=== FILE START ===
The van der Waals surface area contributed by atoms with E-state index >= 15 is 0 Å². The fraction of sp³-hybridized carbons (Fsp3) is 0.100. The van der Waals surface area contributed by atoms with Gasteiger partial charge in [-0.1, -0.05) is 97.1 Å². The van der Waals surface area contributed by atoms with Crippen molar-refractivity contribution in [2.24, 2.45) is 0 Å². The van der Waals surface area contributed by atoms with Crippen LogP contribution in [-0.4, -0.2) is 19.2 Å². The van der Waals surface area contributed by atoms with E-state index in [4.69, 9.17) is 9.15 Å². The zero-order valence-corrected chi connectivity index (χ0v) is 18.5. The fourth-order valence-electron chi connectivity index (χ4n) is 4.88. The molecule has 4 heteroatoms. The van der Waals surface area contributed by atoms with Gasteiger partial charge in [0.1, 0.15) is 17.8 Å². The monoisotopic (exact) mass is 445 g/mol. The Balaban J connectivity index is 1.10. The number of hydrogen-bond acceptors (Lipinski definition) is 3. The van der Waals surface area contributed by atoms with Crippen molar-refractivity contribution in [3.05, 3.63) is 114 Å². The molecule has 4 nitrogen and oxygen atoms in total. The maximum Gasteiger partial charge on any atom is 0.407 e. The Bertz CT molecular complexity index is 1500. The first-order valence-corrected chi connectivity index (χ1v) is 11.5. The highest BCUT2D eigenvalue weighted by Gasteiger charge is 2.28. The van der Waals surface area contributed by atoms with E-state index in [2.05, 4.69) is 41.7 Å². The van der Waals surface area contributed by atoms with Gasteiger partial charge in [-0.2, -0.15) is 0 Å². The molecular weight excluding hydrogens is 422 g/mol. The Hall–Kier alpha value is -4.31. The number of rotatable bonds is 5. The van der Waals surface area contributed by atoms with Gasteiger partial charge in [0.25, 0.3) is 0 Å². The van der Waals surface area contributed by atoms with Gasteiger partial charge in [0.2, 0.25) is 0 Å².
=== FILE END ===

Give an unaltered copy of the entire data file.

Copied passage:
The van der Waals surface area contributed by atoms with E-state index >= 15 is 0 Å². The fraction of sp³-hybridized carbons (Fsp3) is 0.100. The van der Waals surface area contributed by atoms with Gasteiger partial charge in [-0.1, -0.05) is 97.1 Å². The van der Waals surface area contributed by atoms with Crippen molar-refractivity contribution in [2.24, 2.45) is 0 Å². The van der Waals surface area contributed by atoms with Crippen LogP contribution in [-0.4, -0.2) is 19.2 Å². The van der Waals surface area contributed by atoms with E-state index in [4.69, 9.17) is 9.15 Å². The zero-order valence-corrected chi connectivity index (χ0v) is 18.5. The fourth-order valence-electron chi connectivity index (χ4n) is 4.88. The molecule has 4 heteroatoms. The van der Waals surface area contributed by atoms with Gasteiger partial charge in [0.1, 0.15) is 17.8 Å². The monoisotopic (exact) mass is 445 g/mol. The Balaban J connectivity index is 1.10. The number of hydrogen-bond acceptors (Lipinski definition) is 3. The van der Waals surface area contributed by atoms with Crippen molar-refractivity contribution in [3.05, 3.63) is 114 Å². The molecule has 4 nitrogen and oxygen atoms in total. The maximum Gasteiger partial charge on any atom is 0.407 e. The Bertz CT molecular complexity index is 1500. The first-order valence-corrected chi connectivity index (χ1v) is 11.5. The highest BCUT2D eigenvalue weighted by Gasteiger charge is 2.28. The van der Waals surface area contributed by atoms with E-state index in [2.05, 4.69) is 41.7 Å². The van der Waals surface area contributed by atoms with Gasteiger partial charge in [-0.2, -0.15) is 0 Å². The molecular weight excluding hydrogens is 422 g/mol. The Hall–Kier alpha value is -4.31. The number of rotatable bonds is 5. The van der Waals surface area contributed by atoms with Gasteiger partial charge in [0.25, 0.3) is 0 Å². The van der Waals surface area contributed by atoms with Gasteiger partial charge in [0.2, 0.25) is 0 Å².